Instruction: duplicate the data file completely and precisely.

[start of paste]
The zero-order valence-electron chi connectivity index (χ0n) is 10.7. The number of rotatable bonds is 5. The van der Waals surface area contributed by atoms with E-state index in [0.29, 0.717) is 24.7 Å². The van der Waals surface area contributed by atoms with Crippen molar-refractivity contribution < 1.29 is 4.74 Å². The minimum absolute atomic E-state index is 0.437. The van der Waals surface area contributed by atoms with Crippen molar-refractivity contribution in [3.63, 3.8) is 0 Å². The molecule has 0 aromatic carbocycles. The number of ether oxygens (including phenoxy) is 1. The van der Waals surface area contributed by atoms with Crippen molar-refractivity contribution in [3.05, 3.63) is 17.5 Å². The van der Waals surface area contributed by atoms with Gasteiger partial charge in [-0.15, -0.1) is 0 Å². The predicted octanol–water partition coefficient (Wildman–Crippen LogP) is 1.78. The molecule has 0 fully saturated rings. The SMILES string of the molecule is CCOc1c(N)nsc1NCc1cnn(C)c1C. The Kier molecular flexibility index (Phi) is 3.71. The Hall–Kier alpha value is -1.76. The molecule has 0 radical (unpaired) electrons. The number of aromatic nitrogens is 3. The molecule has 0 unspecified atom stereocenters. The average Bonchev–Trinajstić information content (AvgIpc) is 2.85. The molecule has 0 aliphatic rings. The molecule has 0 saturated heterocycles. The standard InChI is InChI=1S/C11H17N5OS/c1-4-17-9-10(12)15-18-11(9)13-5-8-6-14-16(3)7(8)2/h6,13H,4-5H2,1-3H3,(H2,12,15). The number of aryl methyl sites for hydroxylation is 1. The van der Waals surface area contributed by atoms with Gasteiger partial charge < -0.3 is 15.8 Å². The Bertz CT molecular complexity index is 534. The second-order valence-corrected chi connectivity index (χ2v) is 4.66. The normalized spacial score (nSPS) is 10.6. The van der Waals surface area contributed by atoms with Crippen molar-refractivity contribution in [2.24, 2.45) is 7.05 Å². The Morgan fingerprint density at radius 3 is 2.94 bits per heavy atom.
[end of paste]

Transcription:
The zero-order valence-electron chi connectivity index (χ0n) is 10.7. The number of rotatable bonds is 5. The van der Waals surface area contributed by atoms with E-state index in [0.29, 0.717) is 24.7 Å². The van der Waals surface area contributed by atoms with Crippen molar-refractivity contribution < 1.29 is 4.74 Å². The minimum absolute atomic E-state index is 0.437. The van der Waals surface area contributed by atoms with Crippen molar-refractivity contribution in [3.63, 3.8) is 0 Å². The molecule has 0 aromatic carbocycles. The number of ether oxygens (including phenoxy) is 1. The van der Waals surface area contributed by atoms with Crippen molar-refractivity contribution in [3.05, 3.63) is 17.5 Å². The van der Waals surface area contributed by atoms with Gasteiger partial charge in [-0.15, -0.1) is 0 Å². The predicted octanol–water partition coefficient (Wildman–Crippen LogP) is 1.78. The molecule has 0 fully saturated rings. The SMILES string of the molecule is CCOc1c(N)nsc1NCc1cnn(C)c1C. The Kier molecular flexibility index (Phi) is 3.71. The Hall–Kier alpha value is -1.76. The molecule has 0 radical (unpaired) electrons. The number of aromatic nitrogens is 3. The molecule has 0 unspecified atom stereocenters. The average Bonchev–Trinajstić information content (AvgIpc) is 2.85. The molecule has 0 aliphatic rings. The molecule has 0 saturated heterocycles. The standard InChI is InChI=1S/C11H17N5OS/c1-4-17-9-10(12)15-18-11(9)13-5-8-6-14-16(3)7(8)2/h6,13H,4-5H2,1-3H3,(H2,12,15). The number of aryl methyl sites for hydroxylation is 1. The van der Waals surface area contributed by atoms with Gasteiger partial charge < -0.3 is 15.8 Å². The Bertz CT molecular complexity index is 534. The second-order valence-corrected chi connectivity index (χ2v) is 4.66. The normalized spacial score (nSPS) is 10.6. The van der Waals surface area contributed by atoms with Crippen molar-refractivity contribution in [2.24, 2.45) is 7.05 Å². The Morgan fingerprint density at radius 3 is 2.94 bits per heavy atom.